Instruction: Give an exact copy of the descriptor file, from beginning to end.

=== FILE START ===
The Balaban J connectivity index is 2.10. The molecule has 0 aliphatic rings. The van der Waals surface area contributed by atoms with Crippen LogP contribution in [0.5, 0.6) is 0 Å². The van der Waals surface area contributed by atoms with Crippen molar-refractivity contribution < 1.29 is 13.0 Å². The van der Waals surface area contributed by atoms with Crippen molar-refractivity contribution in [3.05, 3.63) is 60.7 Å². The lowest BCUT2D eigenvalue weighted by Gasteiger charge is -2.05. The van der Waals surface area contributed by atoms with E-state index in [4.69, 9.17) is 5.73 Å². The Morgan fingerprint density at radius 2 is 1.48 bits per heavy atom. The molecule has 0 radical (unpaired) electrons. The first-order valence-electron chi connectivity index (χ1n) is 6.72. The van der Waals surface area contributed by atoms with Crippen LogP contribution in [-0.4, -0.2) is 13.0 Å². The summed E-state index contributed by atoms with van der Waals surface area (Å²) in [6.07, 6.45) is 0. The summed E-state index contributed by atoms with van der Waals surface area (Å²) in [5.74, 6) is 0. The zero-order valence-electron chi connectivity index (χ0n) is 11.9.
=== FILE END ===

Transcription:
The Balaban J connectivity index is 2.10. The molecule has 0 aliphatic rings. The van der Waals surface area contributed by atoms with Crippen LogP contribution in [0.5, 0.6) is 0 Å². The van der Waals surface area contributed by atoms with Crippen molar-refractivity contribution < 1.29 is 13.0 Å². The van der Waals surface area contributed by atoms with Crippen molar-refractivity contribution in [3.05, 3.63) is 60.7 Å². The lowest BCUT2D eigenvalue weighted by Gasteiger charge is -2.05. The van der Waals surface area contributed by atoms with E-state index in [4.69, 9.17) is 5.73 Å². The Morgan fingerprint density at radius 2 is 1.48 bits per heavy atom. The molecule has 0 radical (unpaired) electrons. The first-order valence-electron chi connectivity index (χ1n) is 6.72. The van der Waals surface area contributed by atoms with Crippen LogP contribution in [-0.4, -0.2) is 13.0 Å². The summed E-state index contributed by atoms with van der Waals surface area (Å²) in [6.07, 6.45) is 0. The summed E-state index contributed by atoms with van der Waals surface area (Å²) in [5.74, 6) is 0. The zero-order valence-electron chi connectivity index (χ0n) is 11.9.